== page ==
The Korean government plans to invest 579 billion won ($534 million) in genomics research over the next eight years to create and support related industries in the field.
Five ministries will be participating in the project ― the Ministry of Education, Science and Technology; Ministry of Health and Welfare; Ministry of Knowledge Economy; Ministry of Land, Transport and Maritime Affairs; and Ministry for Agriculture, Forestry and Fisheries.
The plan comes as Korea has been lagging behind other advanced economies in the study of genomics, a division of genetics research, while the technological gap between Korea and the U.S., the world’s biggest biotech country, is widening, government officials said.
Korea has 57 percent as many patents as the U.S., and its spending on genome project development is a mere 0.9 percent of the total budget for biotechnology.
Japan allocates 5.8 percent of its biotech budget to the study of genomes, while the U.S. spends 1.6 percent, according to Korea’s Science Ministry.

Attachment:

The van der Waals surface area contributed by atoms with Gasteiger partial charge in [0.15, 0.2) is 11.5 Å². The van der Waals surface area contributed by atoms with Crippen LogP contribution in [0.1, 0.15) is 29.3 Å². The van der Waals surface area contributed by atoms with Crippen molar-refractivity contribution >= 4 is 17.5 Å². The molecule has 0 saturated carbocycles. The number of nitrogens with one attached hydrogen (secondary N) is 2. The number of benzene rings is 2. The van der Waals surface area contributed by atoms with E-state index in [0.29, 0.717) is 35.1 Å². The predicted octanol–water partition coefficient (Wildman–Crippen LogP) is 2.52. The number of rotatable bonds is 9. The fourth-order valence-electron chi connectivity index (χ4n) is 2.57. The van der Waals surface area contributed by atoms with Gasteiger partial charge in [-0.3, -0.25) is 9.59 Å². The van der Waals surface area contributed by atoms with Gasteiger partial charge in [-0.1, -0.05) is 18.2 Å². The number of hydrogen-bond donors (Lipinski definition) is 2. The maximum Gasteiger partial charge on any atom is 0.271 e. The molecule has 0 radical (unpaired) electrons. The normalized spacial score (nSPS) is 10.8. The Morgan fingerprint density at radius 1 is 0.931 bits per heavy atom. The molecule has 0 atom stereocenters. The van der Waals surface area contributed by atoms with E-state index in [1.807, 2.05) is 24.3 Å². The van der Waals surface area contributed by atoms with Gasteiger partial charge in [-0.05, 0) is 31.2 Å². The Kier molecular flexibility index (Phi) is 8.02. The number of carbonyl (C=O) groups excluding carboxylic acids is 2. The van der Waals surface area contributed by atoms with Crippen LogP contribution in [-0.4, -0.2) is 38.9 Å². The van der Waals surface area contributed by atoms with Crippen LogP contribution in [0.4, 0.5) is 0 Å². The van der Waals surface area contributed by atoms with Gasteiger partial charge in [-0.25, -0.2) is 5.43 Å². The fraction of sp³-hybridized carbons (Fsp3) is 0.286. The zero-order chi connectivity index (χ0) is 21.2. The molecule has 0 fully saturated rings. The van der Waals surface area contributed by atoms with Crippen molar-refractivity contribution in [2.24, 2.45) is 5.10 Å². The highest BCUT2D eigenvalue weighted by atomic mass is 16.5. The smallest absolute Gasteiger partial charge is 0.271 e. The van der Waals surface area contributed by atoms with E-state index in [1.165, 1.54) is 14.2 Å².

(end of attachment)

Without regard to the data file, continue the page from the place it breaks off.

Korea will begin its research in genomics in 2014 to develop necessary infrastructure for scientists and engineers to create new and patient-specific drugs, DNA sequencing data equipment and marine resources.
For instance, the Science Ministry will oversee the development of genome data analysis and proprietary technology, while the Knowledge Economy Ministry will pursue R&D in software for data analysis and offer support for commercialization.
Genomes have attracted attention in science for providing biological information encoded in DNA and genes of not only humans but also other living organisms.
Further study in the field could pave the way for scientists to create patient-specific medicines, and preserve marine and agriculture resources, officials said.
By Park Hyong-ki (firstname.lastname@example.org